Friday 31 March 2023

EP NEWS: Cosmo Sheldrake - 'Wild Wet World'

Perhaps I shouldn't have favourites, but there are few artists that I love more than Cosmo Sheldrake. Fiercely creative, a little bit bonkers and almost certainly a musical magician, he makes music that is completely unlike anything else I listen to. His last record Wake Up Calls (read my review here) saw him making music from the birdsong of birds on the amber and red list in the UK - and for his latest project, he's taking us to the ocean soundscape. Oh yes.

New track Bathed In Sound is served up as the first taster of new EP Wild Wet World, which is due for release on 26th April via Tardigrade Records. The track features Cosmo alongside recordings of humpback whales, sperm whales, sounds of a bleached coral reef off Lizard Island, long horn sculpin, oyster toad fish and a buck-toothed parrot fish. You might ask what they're getting out of their work on the track - and here comes the BRILLIANT bit - through the lovely folk at EarthPercent, the Earth (yep, the ~actual~ Earth) is earning royalties from this project. So so COOL!!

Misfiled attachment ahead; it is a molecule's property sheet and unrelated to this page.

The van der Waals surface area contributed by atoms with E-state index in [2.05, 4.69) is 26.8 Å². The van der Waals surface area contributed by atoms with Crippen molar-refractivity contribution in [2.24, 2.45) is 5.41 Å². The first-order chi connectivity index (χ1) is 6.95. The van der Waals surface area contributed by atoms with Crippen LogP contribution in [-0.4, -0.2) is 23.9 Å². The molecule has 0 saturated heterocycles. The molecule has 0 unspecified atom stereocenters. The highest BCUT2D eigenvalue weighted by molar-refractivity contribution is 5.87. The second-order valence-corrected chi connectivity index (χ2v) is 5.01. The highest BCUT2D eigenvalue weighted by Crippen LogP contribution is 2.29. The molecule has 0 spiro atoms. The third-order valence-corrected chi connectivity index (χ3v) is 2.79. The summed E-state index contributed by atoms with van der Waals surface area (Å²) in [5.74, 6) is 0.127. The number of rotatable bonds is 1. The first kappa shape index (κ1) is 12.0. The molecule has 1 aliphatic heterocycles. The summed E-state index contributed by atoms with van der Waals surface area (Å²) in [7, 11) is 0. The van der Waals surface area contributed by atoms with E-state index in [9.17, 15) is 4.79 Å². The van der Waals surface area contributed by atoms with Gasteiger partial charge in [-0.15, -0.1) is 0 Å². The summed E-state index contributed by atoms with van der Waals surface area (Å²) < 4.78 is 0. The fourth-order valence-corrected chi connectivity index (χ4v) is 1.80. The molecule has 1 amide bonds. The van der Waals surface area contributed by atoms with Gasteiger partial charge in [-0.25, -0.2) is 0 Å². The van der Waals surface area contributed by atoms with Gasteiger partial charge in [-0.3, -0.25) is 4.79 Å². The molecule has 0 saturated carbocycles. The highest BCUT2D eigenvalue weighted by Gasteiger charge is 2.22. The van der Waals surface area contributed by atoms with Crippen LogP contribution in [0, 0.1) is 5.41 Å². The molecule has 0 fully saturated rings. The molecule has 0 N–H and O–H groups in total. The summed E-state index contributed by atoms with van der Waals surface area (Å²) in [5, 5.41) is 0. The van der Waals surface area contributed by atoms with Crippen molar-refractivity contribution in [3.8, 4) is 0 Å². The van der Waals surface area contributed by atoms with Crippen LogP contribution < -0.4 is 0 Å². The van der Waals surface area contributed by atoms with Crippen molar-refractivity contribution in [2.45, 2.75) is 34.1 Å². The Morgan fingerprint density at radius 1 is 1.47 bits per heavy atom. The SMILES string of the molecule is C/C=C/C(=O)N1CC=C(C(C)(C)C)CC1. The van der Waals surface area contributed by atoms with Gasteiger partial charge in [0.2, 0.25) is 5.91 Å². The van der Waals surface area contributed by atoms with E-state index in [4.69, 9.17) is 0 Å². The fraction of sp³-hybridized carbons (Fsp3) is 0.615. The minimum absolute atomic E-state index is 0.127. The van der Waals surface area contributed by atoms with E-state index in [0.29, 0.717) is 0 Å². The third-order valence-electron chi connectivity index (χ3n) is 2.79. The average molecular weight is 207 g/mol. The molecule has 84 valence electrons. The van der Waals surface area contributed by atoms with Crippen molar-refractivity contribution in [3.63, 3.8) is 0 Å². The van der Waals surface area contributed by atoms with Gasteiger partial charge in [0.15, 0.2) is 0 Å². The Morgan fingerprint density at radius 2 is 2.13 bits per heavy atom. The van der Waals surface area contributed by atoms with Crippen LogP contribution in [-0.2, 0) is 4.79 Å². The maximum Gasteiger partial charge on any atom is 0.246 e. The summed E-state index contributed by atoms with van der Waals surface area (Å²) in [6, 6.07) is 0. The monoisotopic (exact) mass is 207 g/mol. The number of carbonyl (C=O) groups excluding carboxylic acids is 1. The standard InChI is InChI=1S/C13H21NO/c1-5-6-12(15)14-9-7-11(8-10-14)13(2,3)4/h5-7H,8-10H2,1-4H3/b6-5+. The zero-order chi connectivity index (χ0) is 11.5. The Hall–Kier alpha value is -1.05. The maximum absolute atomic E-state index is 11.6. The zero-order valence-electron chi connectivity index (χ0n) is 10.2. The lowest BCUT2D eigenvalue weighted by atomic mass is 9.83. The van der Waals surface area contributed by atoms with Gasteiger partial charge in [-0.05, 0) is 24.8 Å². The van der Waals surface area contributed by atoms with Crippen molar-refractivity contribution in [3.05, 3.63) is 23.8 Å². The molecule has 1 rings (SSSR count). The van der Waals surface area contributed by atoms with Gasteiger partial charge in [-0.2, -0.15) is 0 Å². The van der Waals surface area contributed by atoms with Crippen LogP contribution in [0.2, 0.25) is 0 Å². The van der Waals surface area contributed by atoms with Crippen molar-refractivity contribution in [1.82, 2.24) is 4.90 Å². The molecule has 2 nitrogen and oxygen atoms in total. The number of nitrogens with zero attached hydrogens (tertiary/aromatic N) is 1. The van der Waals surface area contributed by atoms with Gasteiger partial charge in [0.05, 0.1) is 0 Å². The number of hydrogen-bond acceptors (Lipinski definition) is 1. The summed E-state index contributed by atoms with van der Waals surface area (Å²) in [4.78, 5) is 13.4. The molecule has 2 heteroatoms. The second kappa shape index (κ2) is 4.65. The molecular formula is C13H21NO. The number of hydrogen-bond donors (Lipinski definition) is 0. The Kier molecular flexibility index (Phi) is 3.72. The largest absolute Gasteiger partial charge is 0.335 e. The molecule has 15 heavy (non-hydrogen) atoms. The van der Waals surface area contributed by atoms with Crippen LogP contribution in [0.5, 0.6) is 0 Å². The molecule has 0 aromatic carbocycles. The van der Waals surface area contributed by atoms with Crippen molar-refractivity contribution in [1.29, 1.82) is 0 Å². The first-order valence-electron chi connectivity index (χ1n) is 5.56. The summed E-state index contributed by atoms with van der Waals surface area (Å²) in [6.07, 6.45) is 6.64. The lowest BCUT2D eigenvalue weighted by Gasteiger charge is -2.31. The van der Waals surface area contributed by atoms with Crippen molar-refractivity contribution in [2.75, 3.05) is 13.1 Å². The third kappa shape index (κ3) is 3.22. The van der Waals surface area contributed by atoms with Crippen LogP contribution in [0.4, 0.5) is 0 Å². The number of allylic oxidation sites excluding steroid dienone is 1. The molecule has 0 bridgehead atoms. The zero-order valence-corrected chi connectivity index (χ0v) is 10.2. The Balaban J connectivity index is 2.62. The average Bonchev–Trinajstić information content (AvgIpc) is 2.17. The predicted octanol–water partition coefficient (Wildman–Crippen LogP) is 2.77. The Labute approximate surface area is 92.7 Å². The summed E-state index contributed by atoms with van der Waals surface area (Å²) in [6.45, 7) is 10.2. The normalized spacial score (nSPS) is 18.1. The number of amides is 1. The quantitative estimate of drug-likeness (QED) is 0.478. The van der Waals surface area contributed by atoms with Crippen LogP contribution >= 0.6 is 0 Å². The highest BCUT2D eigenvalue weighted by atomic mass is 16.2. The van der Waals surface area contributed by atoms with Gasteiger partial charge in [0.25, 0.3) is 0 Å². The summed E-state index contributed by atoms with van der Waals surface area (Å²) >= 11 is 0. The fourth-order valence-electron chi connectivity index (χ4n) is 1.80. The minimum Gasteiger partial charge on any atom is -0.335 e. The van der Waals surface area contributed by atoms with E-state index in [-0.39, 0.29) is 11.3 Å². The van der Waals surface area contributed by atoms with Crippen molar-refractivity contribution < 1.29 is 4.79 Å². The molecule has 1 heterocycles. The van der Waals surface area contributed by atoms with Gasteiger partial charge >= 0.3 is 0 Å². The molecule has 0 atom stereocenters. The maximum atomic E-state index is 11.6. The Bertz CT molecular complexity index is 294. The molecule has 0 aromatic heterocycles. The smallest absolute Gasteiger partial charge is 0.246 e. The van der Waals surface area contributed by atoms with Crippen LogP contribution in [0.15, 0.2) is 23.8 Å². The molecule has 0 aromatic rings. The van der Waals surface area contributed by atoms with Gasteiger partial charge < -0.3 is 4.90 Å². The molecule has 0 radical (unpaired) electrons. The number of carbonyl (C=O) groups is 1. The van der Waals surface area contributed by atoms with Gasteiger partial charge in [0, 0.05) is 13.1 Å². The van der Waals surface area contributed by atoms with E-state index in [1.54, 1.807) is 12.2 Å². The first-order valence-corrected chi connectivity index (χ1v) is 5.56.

Cosmo describes the track as "a song about trying to imagine myself as a whale floating in the ocean, immersed in a liquid medium full of sound, surrounded by plankton and the immense wild wetness of the ocean." There's a live video below... 

Cosmo describes the EP as "a homage to the ocean" - it's composed entirely of recordings of animals and the sonic worlds which they inhabit, some of which are marine biologist Steve Simpson's recordings. Brill science incoming: Simpson's research suggests that playing the sound of healthy coral reefs to dying reefs can help tempt back keystone species and restore health to these complex ecosystems. Ooft. 

Talking about the EP, which has been a labour of love over several years, Cosmo shares: "I have pieced it together slowly over a period of about ten years. It features the sounds of humpback whales singing, sperm whales clicking, Weddell seals courting, coral reefs spluttering, bucktoothed parrot fish crunching, an oyster toad fish grunting, pistol shrimp snapping, long horned sculpins honking, blue whales lamenting, and haddock drumming, and a rare recording of the voices of the UK's last remaining killer whale population who, along with their unique dialect are doomed to extinction as they are no longer fertile due to chemical contaminates in their waters." 

Follow Cosmo Sheldrake - Facebook | Twitter | Instagram.

No comments:

Post a Comment